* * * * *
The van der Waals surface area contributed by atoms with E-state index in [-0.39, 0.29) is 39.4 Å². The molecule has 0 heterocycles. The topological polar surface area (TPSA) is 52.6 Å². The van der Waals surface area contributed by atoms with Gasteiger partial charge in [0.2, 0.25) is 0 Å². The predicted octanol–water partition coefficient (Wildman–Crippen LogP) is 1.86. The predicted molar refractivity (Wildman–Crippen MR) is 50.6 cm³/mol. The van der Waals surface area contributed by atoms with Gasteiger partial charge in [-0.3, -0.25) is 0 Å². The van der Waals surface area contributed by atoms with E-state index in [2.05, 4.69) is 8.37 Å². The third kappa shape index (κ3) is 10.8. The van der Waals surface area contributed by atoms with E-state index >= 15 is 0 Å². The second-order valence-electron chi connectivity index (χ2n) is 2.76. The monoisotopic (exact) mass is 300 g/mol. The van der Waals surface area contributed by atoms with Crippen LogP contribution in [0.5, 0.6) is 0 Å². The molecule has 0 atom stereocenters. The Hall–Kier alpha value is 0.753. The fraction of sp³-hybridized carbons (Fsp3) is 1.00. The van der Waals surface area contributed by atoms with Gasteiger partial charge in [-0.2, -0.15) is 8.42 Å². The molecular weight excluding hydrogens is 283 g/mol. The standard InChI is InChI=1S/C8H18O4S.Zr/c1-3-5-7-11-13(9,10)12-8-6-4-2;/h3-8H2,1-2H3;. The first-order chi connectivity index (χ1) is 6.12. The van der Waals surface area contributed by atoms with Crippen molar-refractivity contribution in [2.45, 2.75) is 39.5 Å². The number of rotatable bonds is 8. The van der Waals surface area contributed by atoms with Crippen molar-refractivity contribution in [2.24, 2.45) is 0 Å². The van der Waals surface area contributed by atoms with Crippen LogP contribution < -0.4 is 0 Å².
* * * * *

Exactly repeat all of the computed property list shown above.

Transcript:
The van der Waals surface area contributed by atoms with E-state index in [-0.39, 0.29) is 39.4 Å². The molecule has 0 heterocycles. The topological polar surface area (TPSA) is 52.6 Å². The van der Waals surface area contributed by atoms with Gasteiger partial charge in [0.2, 0.25) is 0 Å². The predicted octanol–water partition coefficient (Wildman–Crippen LogP) is 1.86. The predicted molar refractivity (Wildman–Crippen MR) is 50.6 cm³/mol. The van der Waals surface area contributed by atoms with Gasteiger partial charge in [-0.3, -0.25) is 0 Å². The van der Waals surface area contributed by atoms with E-state index in [2.05, 4.69) is 8.37 Å². The third kappa shape index (κ3) is 10.8. The van der Waals surface area contributed by atoms with E-state index >= 15 is 0 Å². The second-order valence-electron chi connectivity index (χ2n) is 2.76. The monoisotopic (exact) mass is 300 g/mol. The van der Waals surface area contributed by atoms with Crippen LogP contribution in [0.5, 0.6) is 0 Å². The molecule has 0 atom stereocenters. The Hall–Kier alpha value is 0.753. The fraction of sp³-hybridized carbons (Fsp3) is 1.00. The van der Waals surface area contributed by atoms with Gasteiger partial charge in [-0.2, -0.15) is 8.42 Å². The molecular weight excluding hydrogens is 283 g/mol. The standard InChI is InChI=1S/C8H18O4S.Zr/c1-3-5-7-11-13(9,10)12-8-6-4-2;/h3-8H2,1-2H3;. The first-order chi connectivity index (χ1) is 6.12. The van der Waals surface area contributed by atoms with Crippen molar-refractivity contribution in [2.45, 2.75) is 39.5 Å². The number of rotatable bonds is 8. The van der Waals surface area contributed by atoms with Crippen molar-refractivity contribution in [2.24, 2.45) is 0 Å². The van der Waals surface area contributed by atoms with Crippen LogP contribution < -0.4 is 0 Å².